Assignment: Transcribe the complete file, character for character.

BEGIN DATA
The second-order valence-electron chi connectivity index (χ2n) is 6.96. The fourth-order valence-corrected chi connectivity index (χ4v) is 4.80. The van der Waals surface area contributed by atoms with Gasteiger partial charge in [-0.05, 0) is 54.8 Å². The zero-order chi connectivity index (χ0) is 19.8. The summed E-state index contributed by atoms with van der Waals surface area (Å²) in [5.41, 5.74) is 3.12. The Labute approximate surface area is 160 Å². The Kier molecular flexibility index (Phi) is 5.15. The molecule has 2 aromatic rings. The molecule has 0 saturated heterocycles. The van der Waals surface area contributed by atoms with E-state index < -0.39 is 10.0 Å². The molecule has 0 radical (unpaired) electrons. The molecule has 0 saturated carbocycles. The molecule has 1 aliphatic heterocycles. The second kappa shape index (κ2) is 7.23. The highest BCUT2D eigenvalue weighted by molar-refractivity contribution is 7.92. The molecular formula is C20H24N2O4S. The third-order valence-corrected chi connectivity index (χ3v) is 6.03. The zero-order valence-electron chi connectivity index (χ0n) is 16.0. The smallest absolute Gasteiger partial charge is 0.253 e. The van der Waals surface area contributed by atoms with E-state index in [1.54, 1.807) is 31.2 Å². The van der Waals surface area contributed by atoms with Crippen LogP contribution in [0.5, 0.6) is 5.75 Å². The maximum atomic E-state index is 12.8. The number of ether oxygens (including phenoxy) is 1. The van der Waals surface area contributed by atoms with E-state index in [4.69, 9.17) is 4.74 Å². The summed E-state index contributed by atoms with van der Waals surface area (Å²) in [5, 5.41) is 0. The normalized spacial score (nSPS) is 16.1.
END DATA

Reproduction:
The second-order valence-electron chi connectivity index (χ2n) is 6.96. The fourth-order valence-corrected chi connectivity index (χ4v) is 4.80. The van der Waals surface area contributed by atoms with Gasteiger partial charge in [-0.05, 0) is 54.8 Å². The zero-order chi connectivity index (χ0) is 19.8. The summed E-state index contributed by atoms with van der Waals surface area (Å²) in [5.41, 5.74) is 3.12. The Labute approximate surface area is 160 Å². The Kier molecular flexibility index (Phi) is 5.15. The molecule has 2 aromatic rings. The molecule has 0 saturated heterocycles. The van der Waals surface area contributed by atoms with E-state index < -0.39 is 10.0 Å². The molecule has 0 radical (unpaired) electrons. The molecule has 0 saturated carbocycles. The molecule has 1 aliphatic heterocycles. The second kappa shape index (κ2) is 7.23. The highest BCUT2D eigenvalue weighted by molar-refractivity contribution is 7.92. The molecular formula is C20H24N2O4S. The third-order valence-corrected chi connectivity index (χ3v) is 6.03. The zero-order valence-electron chi connectivity index (χ0n) is 16.0. The smallest absolute Gasteiger partial charge is 0.253 e. The van der Waals surface area contributed by atoms with E-state index in [1.54, 1.807) is 31.2 Å². The van der Waals surface area contributed by atoms with Crippen LogP contribution in [0.5, 0.6) is 5.75 Å². The maximum atomic E-state index is 12.8. The number of ether oxygens (including phenoxy) is 1. The van der Waals surface area contributed by atoms with E-state index in [4.69, 9.17) is 4.74 Å². The summed E-state index contributed by atoms with van der Waals surface area (Å²) in [5, 5.41) is 0. The normalized spacial score (nSPS) is 16.1.